In a time of transition from subsistence to commercial agriculture, small farming households need to be better organized in order to match the market demand in terms of product volume and quality. However, spontaneous initiatives are often discouraged by the lack of proper support in terms of credit, infrastructures, legal framework or relevant information. After a period of collectivization, then the dismantlement of former State-cooperatives, the recent legislation related to farmers associations and agricultural cooperatives is difficult to translate into concrete collective action. Active informal associations in Laos tend to be credit groups or small income generating groups. Small farmers groups and agro-enterprises have been created – in most cases with the help of international projects – that could lay the foundation of future cooperatives. However, policy distortions tend to favor large-scale enterprises and create unfair competition for small agro-enterprises in mobilizing capital. The conditions for the emergence of larger associations or cooperatives from existing groups were investigated. Our study revealed the importance of social networks and power relations as a factor of cohesion within groups. Local leadership plays a crucial role in connecting the group members to the village and district institutions. Recommendations are provided to improve group management rules as a pre-requisite to up-scaling into larger associations, e.g. monitoring and alert system for the compliance of group members and managing committee to the internal rules, reporting procedures to group members, transparency of group decision making processes.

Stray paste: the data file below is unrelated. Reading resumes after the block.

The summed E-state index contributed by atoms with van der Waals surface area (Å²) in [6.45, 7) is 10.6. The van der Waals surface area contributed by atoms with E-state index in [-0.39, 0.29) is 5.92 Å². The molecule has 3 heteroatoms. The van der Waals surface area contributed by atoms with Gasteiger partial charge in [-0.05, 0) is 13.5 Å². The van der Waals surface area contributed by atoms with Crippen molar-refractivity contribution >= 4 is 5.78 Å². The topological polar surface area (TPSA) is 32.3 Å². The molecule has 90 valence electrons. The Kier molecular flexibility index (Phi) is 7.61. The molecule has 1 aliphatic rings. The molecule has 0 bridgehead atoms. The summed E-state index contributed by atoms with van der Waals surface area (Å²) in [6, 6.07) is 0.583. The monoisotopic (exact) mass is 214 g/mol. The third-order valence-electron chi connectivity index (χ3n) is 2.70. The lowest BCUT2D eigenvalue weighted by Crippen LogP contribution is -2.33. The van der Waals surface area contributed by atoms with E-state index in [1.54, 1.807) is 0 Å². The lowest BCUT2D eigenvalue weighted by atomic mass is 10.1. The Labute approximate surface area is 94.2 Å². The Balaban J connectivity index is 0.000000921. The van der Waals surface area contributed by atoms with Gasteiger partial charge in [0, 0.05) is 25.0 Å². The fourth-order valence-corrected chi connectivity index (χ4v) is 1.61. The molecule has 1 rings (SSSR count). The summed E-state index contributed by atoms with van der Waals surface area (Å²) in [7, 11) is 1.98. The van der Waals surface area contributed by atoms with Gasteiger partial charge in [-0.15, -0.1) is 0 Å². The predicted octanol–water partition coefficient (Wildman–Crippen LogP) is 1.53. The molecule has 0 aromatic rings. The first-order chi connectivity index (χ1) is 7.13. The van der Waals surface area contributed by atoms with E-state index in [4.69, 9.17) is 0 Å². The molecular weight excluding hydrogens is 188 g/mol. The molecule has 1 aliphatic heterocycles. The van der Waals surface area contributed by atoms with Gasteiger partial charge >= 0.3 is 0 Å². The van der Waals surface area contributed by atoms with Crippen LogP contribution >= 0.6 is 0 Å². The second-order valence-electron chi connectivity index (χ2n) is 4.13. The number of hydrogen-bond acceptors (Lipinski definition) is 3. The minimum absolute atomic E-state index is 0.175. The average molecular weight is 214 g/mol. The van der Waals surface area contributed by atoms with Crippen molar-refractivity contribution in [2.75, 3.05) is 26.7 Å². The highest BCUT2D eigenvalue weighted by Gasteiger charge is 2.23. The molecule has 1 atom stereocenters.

Topic: agriculture,transition economies,farmers,livelihoods,economic development
Publication Year: 2011
Source: The Lao Journal of Agriculture and Forestry (23): 161-191